I've been seeing a patient for some time, withdrawing their benzodiazepines with them. Mentally well all his life, the patient had felt anxious and when he retired, then widowed, had declined talking therapies and sought medication to help. His GP is a sensible soul but over time and by accident and through locums whilst on holiday ended up with a patient being prescribed and taking very hefty doses of two benzodiazepines and wanting more.
The drugs weren't working any more. On mornings and after coming down off the drugs' peak effects, he was restless and irritable and more anxious. He'd started falling. Alcohol intake was modest (a couple glasses of wine a week) with normal liver function.
I had never seen the patient before being involved this time. I had not started the benzodiazepines. Our PCT has commissioned neither drug and alcohol services nor my corner to manage iatrogenic addiction (ie the doctor caused it), feeling if one doctor's caused dependence through their prescribing, they need to sort it out. I'm no expert at substance misuse at all. The patient had no wish to see me to reduce benzodiazepines, quite the opposite, he wanted more.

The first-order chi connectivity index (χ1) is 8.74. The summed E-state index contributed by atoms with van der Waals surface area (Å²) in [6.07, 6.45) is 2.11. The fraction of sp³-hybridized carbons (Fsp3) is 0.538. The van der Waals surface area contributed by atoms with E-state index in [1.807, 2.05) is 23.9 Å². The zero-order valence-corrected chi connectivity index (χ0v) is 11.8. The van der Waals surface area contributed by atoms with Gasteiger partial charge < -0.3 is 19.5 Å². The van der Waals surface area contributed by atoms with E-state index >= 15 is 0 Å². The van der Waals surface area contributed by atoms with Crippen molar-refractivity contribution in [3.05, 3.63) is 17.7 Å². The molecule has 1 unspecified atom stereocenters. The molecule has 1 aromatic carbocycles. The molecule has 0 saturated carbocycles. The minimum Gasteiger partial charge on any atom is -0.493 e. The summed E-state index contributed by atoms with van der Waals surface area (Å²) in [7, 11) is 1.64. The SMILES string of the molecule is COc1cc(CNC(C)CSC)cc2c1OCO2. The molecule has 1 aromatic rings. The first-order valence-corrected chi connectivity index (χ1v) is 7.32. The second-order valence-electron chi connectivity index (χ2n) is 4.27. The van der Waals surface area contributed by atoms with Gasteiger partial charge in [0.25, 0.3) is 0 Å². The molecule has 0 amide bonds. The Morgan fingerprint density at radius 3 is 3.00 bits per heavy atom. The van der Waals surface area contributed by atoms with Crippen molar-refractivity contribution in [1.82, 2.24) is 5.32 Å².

I've massive sympathy for the patient and for the GP. Both were trying to do their best at the original point in time, managing the few poor choices they felt were laid out before them. The GP wrote an excellent detailed helpful referral letter to me, asking if I could sort it all out. She's a good GP. She's helpful. We both collude in working to do what's best for her patients despite the local policies and care pathways and frameworks and shared care arrangements; she's sensible in ignorning most of the bureaucracy and instead we just crack on with what's best. I might prescribe when it should sit within her budget. She might prescribe when it hasn't been the exact blah months needed for a shared care to start. She's a good clinician and she works hard, very hard, to support her patients as best she can.
When she wrote saying she'd messed up and got herself into a tricky position, she knew I wasn't a drug and alcohol expert, but she felt stuck and uneasy, well as said within Jerry Maguire she had me at "hello" and I couldn't leave her to flounder.
The patient loves his GP, thinks his GP is ace. I've been involved for many months and soon will be discharging the patient, benzodiazepine free. The patient suffers my visits and has a less than favourable view of what I've done. He understands why, but it's not what he wanted. But as he 'fesses up, he was addicted. I won't need to see him again, hopefully. His GP hopefully will be seeing him for many years.
Even if it's not my mess, not my work, not my problem, sometimes it's better for the GP to be the good guy and me to be the bad guy.
I wonder if the new NHS commissioning and structures will facilitate helpful working arrangement . . .